On it’s face, the conventional approach seems a perfectly reasonable take on the subject. People often use it to advance a genuine sense of moral obligation regarding how one ought to treat others, and by people here I do mean all kinds of people. Folks from all sorts of different backgrounds can and do frequently advance the notion that one ought not to treat people differently (or at least badly) on account of their race. This does strike me as a good thing, but the question is whether or not this is an adequate response to the problem of racism.
First and I think foremost, the problem with this approach is that it flattens the significance of discriminatory behavior, putting the denial of a mutton sandwich in much the same boat with minstrel shows, segregated schools, legacy contracts, Japanese internment, involuntary sterilization, lynching. and even the Holocaust. Hell, I felt a little nausea myself putting my mutton-stand story in the same sentence with all those things, but the absurdity of that comparison is precisely my point. Addressing racism as an issue of personal motivation doesn’t do much to help us understand the difference between petty gestures and genuine atrocities. It isn’t that people can’t understand that there is a difference, but this approach to countering racism creates a fashion of speaking about them which tends to put them all on equal footing, at least for a moment. If we then want to talk about the differences between a simple affront and something that genuinely oppresses whole groups of people, then that talk falls somewhere over and above the problem of racism.
Unfortunately, there is ample evidence that large numbers of people never get out of that fashion of speaking about racism, that large numbers of people never really get the difference between a lynching and an expression of petty personal bias. Indeed, some folks seem prepared to recognize racism only if it is first prefaced with ‘reverse’. Time and again, advocates of social justice find their concerns drowned out by talk of reverse racism and stories in which the under-privileged prove themselves ironically capable of being the bad guys too.
…and in the ultimate poetic injustice, being discriminated against too, becomes the exclusive cultural capital of the privileged.
Don’t laugh. A few pundits have become filthy rich working that very angle.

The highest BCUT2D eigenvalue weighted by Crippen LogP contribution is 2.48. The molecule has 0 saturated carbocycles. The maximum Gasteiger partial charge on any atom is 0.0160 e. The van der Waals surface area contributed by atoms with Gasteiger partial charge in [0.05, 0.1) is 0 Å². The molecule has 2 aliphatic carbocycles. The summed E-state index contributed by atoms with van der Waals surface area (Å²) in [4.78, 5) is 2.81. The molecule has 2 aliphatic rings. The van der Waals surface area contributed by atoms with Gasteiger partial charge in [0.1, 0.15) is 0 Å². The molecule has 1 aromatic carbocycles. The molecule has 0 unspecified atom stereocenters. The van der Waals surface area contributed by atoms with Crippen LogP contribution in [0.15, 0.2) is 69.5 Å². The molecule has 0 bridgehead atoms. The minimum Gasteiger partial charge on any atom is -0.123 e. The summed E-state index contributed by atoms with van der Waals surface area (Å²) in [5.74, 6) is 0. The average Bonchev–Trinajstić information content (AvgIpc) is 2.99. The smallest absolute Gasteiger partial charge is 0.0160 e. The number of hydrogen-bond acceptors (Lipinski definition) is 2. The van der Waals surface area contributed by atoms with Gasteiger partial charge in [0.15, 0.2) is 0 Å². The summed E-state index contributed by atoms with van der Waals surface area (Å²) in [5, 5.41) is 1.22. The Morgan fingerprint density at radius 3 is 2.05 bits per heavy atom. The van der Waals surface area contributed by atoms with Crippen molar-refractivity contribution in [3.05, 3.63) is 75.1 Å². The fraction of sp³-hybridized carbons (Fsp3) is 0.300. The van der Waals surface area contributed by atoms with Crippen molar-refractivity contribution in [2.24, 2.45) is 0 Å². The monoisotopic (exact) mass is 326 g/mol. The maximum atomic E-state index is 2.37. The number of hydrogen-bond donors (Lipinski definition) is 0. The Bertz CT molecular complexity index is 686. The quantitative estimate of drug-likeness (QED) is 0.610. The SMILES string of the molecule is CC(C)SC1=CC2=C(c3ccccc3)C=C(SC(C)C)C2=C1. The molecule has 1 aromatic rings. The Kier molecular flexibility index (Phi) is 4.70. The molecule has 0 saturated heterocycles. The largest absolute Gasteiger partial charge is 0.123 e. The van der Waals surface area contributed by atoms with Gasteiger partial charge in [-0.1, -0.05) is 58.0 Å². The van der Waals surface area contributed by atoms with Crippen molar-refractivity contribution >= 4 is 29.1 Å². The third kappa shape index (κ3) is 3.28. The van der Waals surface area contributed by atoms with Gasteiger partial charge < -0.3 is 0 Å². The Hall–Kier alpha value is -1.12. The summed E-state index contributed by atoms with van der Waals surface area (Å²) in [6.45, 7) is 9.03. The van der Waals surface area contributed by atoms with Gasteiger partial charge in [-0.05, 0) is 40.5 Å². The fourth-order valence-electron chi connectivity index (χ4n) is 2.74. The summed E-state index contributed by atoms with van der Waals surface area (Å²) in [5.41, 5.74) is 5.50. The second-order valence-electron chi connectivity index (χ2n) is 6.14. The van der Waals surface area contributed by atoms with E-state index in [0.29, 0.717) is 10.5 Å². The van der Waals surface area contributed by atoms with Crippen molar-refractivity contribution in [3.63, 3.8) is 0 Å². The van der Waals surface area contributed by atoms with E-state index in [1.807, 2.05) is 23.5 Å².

It is no wonder that persons of color and their political allies often want to do away with this fashion of speaking about racism altogether. The conventional approach to racism is, as many seem to suggest, a well far too poisoned with all this talk of reverse discrimination to be of any real use for understanding the larger issues of oppression and injustice in the world today. So, many of those interested in such issues have chosen to define racism as something that requires not merely prejudice but the social capital to put that prejudice into play with real and devastating consequences. Racism is from this point of view an expression of power, not merely an individual act, whatever its motivation. This is what I mean by a Social Constructivist approach. It’s a clunky phrase, and a grad-school cliché, but what the hell!?! It works.
It isn’t that people advocating the social constructivist approach don’t think minorities can be jerks; but they don’t see the myriad stories minority jerkitry as a meaningful part of the story of racism. From this standpoint, my mutton-stand story is simple a non-starter. The problem isn’t just the scale of harm (or the lack thereof); such stories are from this point of view a genuine distraction from the central issues of oppression that should be the focus of concerns about racism. It’s easy enough to get the problem with such stories in this kind of loose narrative; the problem comes in when people start trying to explain why such stories are as a matter of principle unimportant to the issue of racism.
Often folks taking the constructivist approach will say something to the effect that racism is about power and since minorities don’t have the power, they can’t be racist. This has always struck me as a terrible oversimplification, and I could only wish it were a straw man, or that its use were limited to less educated circles. But it isn’t.